An afternoon of discussions, presentations and workshops dedicated to building a fighting union.
Saturday 25th October, 12:00 – 17:00
Open to members and supporters of the Industrial Workers of the World.
Lunch and refreshments provided. Any access or childcare requirements email firstname.lastname@example.org prior to the event.
IWW Offices, SYAC, 120 Wicker, Sheffield S3 8JD
12:00 – 12:30
Introductions. Tea and Coffee.
12:30 – 13:00
- What did the early Wobblies think? (and what can we learn from them today)
Elizabeth Gurley Flynn, “Big Bill” Haywood, Joe Hill, Mother Jones (among others) are enduring icons of the early American labour movement. The impact that they had on the social struggles of their day is undeniable, but how did their ideas inform their activity within the workers’ movement? Are there any key lessons we can draw from these labour pioneers when facing comparable conditions of fractured trade unions and a general retreat of workplace organisation?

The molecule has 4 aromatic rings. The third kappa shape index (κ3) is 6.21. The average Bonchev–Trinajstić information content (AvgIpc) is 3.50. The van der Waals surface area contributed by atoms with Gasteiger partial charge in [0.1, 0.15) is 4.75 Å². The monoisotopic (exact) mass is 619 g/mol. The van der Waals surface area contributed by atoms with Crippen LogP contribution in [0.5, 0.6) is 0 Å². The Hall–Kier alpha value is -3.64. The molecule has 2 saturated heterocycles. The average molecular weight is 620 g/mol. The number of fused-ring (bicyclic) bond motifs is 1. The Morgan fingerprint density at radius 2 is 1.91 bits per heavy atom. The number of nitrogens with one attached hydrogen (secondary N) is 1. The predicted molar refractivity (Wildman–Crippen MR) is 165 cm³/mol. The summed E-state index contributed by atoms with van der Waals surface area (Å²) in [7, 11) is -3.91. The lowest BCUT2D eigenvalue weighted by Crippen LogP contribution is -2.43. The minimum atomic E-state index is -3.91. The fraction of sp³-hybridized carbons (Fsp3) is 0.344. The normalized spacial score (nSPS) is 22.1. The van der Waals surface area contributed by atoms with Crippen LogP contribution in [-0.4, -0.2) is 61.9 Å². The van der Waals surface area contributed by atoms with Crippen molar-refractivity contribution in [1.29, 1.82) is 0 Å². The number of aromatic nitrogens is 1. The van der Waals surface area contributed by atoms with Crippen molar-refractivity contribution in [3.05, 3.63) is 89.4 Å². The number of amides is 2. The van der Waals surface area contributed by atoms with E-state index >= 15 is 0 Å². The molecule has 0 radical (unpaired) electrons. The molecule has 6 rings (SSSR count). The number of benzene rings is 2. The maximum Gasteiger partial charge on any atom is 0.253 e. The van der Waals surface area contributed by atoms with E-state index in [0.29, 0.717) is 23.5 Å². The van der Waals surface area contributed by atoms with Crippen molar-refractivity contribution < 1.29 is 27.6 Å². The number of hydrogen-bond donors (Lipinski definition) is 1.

13:00 – 13:30 Lunch
13:30 – 14:00
- Experiences from organising charity work.
Two of our organisers present their reflections on a recent organising drive in a local charity, the power of direct action tactics and obstacles facing union growth in high turnover workplaces.
14:00 – 14:30
- Gender Issues in the Workplace
IWW Sheffield Gender Equity Committee will create a space for sharing experiences of gender issues at work as well as opportunities to get involved in anti-sexist organising campaigns.
14:30 – 15:00 Break
15:00 – 15:30
- Workers’ Self-Management: Strengths, Weaknesses and Limitations
Earlier this year two IWW Sheffield members attended The Workers’ Economy Conference in the Fralib occupied factory (https://www.youtube.com/watch?v=7mGc7pZwcvI). In this presentation they will share their reflections from this event, the experiences of the workers their as well as looking more critically at the issue of workers’ self –management.
15:30 – 16:00
- One Big Union in a global age?
Contemporary advancements in communication technologies have provided union organisers with powerful tools of global coordination and networking power. This is while capital has become increasingly mobile and globally located with supply and distribution chains spanning continents. How will organised labour grow within this new economic context? What steps do we need to take to build a fighting union that follows capital’s flow across national boundaries?
16:00 – 17:00
- Industrial breakouts
This will provide a space for organisers and local activists to talk about issues that may be facing them at work as well as campaign opportunities that exist across the branch.